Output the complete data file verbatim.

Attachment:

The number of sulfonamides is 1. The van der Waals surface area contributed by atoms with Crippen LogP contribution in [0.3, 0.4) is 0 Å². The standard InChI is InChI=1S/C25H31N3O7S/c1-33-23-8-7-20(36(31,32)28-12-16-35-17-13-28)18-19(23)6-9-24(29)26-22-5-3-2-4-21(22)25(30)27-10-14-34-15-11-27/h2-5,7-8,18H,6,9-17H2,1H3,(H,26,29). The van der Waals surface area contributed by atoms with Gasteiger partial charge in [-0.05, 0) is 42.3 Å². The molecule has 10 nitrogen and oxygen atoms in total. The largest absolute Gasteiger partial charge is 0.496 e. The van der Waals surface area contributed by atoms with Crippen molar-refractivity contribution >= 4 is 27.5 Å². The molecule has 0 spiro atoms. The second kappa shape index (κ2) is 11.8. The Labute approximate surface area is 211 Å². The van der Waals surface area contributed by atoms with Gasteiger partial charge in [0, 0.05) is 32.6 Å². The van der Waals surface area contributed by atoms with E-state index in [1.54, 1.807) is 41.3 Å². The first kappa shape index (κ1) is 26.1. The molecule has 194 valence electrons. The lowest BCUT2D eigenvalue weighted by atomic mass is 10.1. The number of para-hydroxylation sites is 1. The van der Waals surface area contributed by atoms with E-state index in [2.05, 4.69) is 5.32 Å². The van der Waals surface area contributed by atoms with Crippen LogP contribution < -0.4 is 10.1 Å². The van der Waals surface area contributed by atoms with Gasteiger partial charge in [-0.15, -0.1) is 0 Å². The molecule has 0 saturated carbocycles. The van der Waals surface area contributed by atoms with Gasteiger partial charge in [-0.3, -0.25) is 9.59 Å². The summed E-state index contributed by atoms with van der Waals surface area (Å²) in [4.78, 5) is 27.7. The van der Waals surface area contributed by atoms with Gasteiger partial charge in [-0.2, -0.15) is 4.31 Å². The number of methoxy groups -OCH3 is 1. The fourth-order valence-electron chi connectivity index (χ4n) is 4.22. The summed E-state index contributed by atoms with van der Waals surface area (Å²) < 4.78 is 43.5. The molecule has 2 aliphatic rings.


The number of sulfonamides is 1. The van der Waals surface area contributed by atoms with Crippen LogP contribution in [0.3, 0.4) is 0 Å². The standard InChI is InChI=1S/C25H31N3O7S/c1-33-23-8-7-20(36(31,32)28-12-16-35-17-13-28)18-19(23)6-9-24(29)26-22-5-3-2-4-21(22)25(30)27-10-14-34-15-11-27/h2-5,7-8,18H,6,9-17H2,1H3,(H,26,29). The van der Waals surface area contributed by atoms with Gasteiger partial charge in [-0.05, 0) is 42.3 Å². The molecule has 10 nitrogen and oxygen atoms in total. The largest absolute Gasteiger partial charge is 0.496 e. The van der Waals surface area contributed by atoms with Crippen molar-refractivity contribution >= 4 is 27.5 Å². The molecule has 0 spiro atoms. The second kappa shape index (κ2) is 11.8. The Labute approximate surface area is 211 Å². The van der Waals surface area contributed by atoms with Gasteiger partial charge in [0, 0.05) is 32.6 Å². The van der Waals surface area contributed by atoms with E-state index in [1.54, 1.807) is 41.3 Å². The first kappa shape index (κ1) is 26.1. The molecule has 194 valence electrons. The lowest BCUT2D eigenvalue weighted by atomic mass is 10.1. The number of para-hydroxylation sites is 1. The van der Waals surface area contributed by atoms with E-state index in [2.05, 4.69) is 5.32 Å². The van der Waals surface area contributed by atoms with Crippen LogP contribution < -0.4 is 10.1 Å². The van der Waals surface area contributed by atoms with Gasteiger partial charge in [-0.15, -0.1) is 0 Å². The molecule has 0 saturated carbocycles. The van der Waals surface area contributed by atoms with Gasteiger partial charge in [-0.3, -0.25) is 9.59 Å². The summed E-state index contributed by atoms with van der Waals surface area (Å²) in [4.78, 5) is 27.7. The van der Waals surface area contributed by atoms with Gasteiger partial charge in [-0.2, -0.15) is 4.31 Å². The number of methoxy groups -OCH3 is 1. The fourth-order valence-electron chi connectivity index (χ4n) is 4.22. The summed E-state index contributed by atoms with van der Waals surface area (Å²) < 4.78 is 43.5. The molecule has 2 aliphatic rings.